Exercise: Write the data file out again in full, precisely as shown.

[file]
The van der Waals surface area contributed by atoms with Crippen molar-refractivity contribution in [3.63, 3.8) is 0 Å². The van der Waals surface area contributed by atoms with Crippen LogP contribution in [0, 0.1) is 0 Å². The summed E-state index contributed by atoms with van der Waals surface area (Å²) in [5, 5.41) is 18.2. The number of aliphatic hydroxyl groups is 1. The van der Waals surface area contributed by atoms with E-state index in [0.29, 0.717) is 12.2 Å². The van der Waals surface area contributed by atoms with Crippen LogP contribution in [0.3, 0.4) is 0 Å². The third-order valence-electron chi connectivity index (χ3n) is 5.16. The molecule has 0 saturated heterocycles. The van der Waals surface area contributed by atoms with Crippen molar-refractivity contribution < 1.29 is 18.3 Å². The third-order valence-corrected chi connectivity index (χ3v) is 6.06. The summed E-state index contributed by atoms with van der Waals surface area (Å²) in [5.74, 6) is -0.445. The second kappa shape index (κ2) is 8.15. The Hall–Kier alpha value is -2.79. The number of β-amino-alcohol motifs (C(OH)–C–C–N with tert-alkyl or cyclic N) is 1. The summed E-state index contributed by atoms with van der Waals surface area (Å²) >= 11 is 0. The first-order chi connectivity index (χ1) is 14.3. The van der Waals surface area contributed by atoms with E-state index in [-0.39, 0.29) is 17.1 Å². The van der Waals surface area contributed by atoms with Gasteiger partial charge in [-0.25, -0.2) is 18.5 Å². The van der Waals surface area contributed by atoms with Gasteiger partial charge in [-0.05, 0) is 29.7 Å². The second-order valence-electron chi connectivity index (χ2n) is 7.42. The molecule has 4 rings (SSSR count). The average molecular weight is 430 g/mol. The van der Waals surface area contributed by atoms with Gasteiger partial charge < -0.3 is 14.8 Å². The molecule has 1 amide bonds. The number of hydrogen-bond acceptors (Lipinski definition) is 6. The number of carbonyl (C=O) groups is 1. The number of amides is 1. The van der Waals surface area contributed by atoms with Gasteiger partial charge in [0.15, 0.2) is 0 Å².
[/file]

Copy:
The van der Waals surface area contributed by atoms with Crippen molar-refractivity contribution in [3.63, 3.8) is 0 Å². The van der Waals surface area contributed by atoms with Crippen LogP contribution in [0, 0.1) is 0 Å². The summed E-state index contributed by atoms with van der Waals surface area (Å²) in [5, 5.41) is 18.2. The number of aliphatic hydroxyl groups is 1. The van der Waals surface area contributed by atoms with E-state index in [0.29, 0.717) is 12.2 Å². The van der Waals surface area contributed by atoms with Crippen LogP contribution in [0.3, 0.4) is 0 Å². The third-order valence-electron chi connectivity index (χ3n) is 5.16. The molecule has 0 saturated heterocycles. The van der Waals surface area contributed by atoms with Crippen molar-refractivity contribution < 1.29 is 18.3 Å². The third-order valence-corrected chi connectivity index (χ3v) is 6.06. The summed E-state index contributed by atoms with van der Waals surface area (Å²) in [5.74, 6) is -0.445. The second kappa shape index (κ2) is 8.15. The Hall–Kier alpha value is -2.79. The number of β-amino-alcohol motifs (C(OH)–C–C–N with tert-alkyl or cyclic N) is 1. The summed E-state index contributed by atoms with van der Waals surface area (Å²) >= 11 is 0. The first-order chi connectivity index (χ1) is 14.3. The van der Waals surface area contributed by atoms with E-state index in [-0.39, 0.29) is 17.1 Å². The van der Waals surface area contributed by atoms with Gasteiger partial charge in [-0.25, -0.2) is 18.5 Å². The van der Waals surface area contributed by atoms with Gasteiger partial charge in [-0.05, 0) is 29.7 Å². The second-order valence-electron chi connectivity index (χ2n) is 7.42. The molecule has 4 rings (SSSR count). The average molecular weight is 430 g/mol. The van der Waals surface area contributed by atoms with Gasteiger partial charge < -0.3 is 14.8 Å². The molecule has 1 amide bonds. The number of hydrogen-bond acceptors (Lipinski definition) is 6. The number of carbonyl (C=O) groups is 1. The number of amides is 1. The van der Waals surface area contributed by atoms with Gasteiger partial charge in [0.15, 0.2) is 0 Å².